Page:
Works In ProgressSummaries by Gordon Galligher
The Works in Progress (WIP) session has been a mainstay at USENIX conferences. It continues to be a vehicle for people working on interesting projects who want to share that information with others in the community. Furthermore, it can be used as a "validation" of sorts, allowing the presenters to see if their idea is approaching a particular problem in a correct manner. This year's session was no different, with six presentations ranging from potential new paging cache systems to speed-up kernels to "disk-caching disk" technology to speed-up disk writes of small files to the new version of the Next Generation of LPR (LPRng).
The main goal of this work is to improve the performance of various paging systems that exist for virtual memory-based operating systems. The annotation approach is to allow the programmer to give "hints" to the paging algorithm about the use for a particular page, the priority of that particular page in the Grand Scheme of Things, how and when it can be flushed, etc. There are two methods by which this annotation scheme is used: declarative and operational.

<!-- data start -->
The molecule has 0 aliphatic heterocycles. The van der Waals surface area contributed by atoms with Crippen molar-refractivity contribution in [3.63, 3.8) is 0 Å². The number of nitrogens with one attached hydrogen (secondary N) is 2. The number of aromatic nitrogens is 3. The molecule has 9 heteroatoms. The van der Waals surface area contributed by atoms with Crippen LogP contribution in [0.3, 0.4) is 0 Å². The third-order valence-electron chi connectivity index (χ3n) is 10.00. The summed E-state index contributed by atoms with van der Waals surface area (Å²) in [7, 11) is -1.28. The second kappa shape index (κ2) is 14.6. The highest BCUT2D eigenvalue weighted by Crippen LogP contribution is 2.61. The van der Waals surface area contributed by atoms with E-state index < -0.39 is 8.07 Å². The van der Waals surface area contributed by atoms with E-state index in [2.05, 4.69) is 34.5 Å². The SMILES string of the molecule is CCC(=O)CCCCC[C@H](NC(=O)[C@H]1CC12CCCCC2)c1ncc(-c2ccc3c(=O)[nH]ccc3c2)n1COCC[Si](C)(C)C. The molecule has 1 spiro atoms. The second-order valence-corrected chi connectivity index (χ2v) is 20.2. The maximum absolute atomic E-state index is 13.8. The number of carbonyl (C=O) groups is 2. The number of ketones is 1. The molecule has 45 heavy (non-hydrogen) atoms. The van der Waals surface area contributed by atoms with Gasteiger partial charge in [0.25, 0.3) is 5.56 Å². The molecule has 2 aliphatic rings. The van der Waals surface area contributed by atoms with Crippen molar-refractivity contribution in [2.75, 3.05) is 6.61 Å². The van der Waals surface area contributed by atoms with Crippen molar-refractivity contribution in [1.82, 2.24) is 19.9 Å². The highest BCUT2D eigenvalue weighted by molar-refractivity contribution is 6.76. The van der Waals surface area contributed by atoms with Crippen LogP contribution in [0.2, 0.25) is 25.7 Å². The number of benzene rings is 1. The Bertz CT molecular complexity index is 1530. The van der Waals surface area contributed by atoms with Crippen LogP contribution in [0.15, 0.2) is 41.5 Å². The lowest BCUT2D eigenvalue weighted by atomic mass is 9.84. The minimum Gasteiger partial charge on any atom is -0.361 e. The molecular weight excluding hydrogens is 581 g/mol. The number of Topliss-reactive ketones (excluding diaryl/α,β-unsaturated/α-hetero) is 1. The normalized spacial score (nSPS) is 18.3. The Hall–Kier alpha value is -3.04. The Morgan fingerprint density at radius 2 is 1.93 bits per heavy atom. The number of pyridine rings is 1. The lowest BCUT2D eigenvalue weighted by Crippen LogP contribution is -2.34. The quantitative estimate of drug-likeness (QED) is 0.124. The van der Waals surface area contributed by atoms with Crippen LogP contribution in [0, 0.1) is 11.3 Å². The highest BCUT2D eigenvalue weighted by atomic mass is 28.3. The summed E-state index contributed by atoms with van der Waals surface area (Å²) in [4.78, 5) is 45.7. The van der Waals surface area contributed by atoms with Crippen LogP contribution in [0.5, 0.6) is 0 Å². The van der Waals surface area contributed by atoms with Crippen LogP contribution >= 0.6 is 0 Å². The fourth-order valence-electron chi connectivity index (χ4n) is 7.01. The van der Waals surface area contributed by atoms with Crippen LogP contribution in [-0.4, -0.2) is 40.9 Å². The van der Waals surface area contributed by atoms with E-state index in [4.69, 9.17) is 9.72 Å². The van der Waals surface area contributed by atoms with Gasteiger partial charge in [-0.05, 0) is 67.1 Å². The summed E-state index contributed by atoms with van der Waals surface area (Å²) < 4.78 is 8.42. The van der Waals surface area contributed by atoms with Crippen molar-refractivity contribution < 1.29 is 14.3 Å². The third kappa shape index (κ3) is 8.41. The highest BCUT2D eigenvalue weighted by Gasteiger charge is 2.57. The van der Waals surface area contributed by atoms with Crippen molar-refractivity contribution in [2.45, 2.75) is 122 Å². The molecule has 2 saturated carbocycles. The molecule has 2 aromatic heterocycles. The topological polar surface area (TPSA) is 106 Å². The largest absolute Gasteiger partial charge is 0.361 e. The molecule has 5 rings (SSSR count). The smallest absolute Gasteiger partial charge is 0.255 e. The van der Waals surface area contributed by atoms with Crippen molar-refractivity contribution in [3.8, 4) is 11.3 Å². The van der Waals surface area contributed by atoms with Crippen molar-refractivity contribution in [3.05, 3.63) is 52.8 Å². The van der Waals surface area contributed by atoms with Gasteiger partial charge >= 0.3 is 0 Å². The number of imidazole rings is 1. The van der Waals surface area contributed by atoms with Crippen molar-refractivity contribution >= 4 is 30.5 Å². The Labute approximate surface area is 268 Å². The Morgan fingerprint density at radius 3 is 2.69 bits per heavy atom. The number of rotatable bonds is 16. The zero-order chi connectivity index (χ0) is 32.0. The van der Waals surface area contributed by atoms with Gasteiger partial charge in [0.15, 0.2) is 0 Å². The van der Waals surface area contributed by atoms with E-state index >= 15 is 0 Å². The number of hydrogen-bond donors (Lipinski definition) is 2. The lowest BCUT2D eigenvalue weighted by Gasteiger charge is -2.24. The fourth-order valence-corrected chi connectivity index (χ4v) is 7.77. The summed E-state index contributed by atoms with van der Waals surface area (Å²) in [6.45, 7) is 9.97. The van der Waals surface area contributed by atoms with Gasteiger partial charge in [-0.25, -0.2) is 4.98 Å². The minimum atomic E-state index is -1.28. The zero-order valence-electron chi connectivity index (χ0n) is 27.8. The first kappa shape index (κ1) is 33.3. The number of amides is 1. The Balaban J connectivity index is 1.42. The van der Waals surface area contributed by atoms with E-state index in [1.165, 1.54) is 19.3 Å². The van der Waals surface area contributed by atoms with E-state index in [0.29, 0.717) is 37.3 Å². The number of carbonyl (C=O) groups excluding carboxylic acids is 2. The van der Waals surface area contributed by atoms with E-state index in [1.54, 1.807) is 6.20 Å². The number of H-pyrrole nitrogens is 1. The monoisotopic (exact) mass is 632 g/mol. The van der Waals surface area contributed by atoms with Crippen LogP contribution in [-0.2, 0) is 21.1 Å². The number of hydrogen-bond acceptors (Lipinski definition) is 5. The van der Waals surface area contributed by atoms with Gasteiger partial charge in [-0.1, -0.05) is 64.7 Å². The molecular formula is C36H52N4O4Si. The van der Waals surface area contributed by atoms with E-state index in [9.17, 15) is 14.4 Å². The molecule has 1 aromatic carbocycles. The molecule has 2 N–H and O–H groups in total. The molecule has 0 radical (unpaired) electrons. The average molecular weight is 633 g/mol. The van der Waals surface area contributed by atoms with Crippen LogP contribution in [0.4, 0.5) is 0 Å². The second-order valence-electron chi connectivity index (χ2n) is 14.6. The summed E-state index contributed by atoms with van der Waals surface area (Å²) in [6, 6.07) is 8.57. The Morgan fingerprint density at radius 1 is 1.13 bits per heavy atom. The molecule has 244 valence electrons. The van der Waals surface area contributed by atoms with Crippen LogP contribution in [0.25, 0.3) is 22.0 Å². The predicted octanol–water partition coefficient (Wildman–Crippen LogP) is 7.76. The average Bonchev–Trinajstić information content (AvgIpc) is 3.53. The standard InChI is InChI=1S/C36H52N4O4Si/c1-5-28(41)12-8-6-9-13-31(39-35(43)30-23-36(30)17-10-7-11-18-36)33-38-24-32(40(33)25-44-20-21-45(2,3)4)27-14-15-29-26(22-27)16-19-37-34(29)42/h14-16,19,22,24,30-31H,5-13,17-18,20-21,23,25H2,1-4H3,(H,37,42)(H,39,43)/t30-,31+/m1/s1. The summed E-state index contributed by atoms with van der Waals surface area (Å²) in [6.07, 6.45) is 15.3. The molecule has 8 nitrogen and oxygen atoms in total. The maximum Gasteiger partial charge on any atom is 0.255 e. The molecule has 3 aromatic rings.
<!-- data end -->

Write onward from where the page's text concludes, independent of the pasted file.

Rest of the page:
In the declarative method, there are specified events that cause the paging system to check the various declarations. In the operational method, the system is more dynamic (i.e., does the page need to be flushed, should we prefetch a page, should we write back a page, if yes, then check the declarations). Noritaka has a prototype of this new system running on a Pentium 90 with 16 MB of RAM using the MACH-lite kernel. He has noticed some overhead of the declarative methods when accessing memory and making system calls. Accessing all pages sequentially, he noticed a 50% speed improvement over the normal virtual memory system available in MACH-lite.
Glen Back presented a work done by his graduate student, John Lougal, who has written a general purpose C++ class library for use with X programming. It was not John's intent to do this, but all other libraries came up "short" on a number of areas for his project. Back presented a nice visual example of what John provides in his library, including built-in printing support, file dialog boxes, etc. He mentioned that it was more useful for a document processing system, which can support multiple "background" tasks as well as multiple displays. This library is free to all, but it is not under the GNU General Public License. To get more information, the following URL was provided: http://www.cco.caltech.edu/~jafl/jx.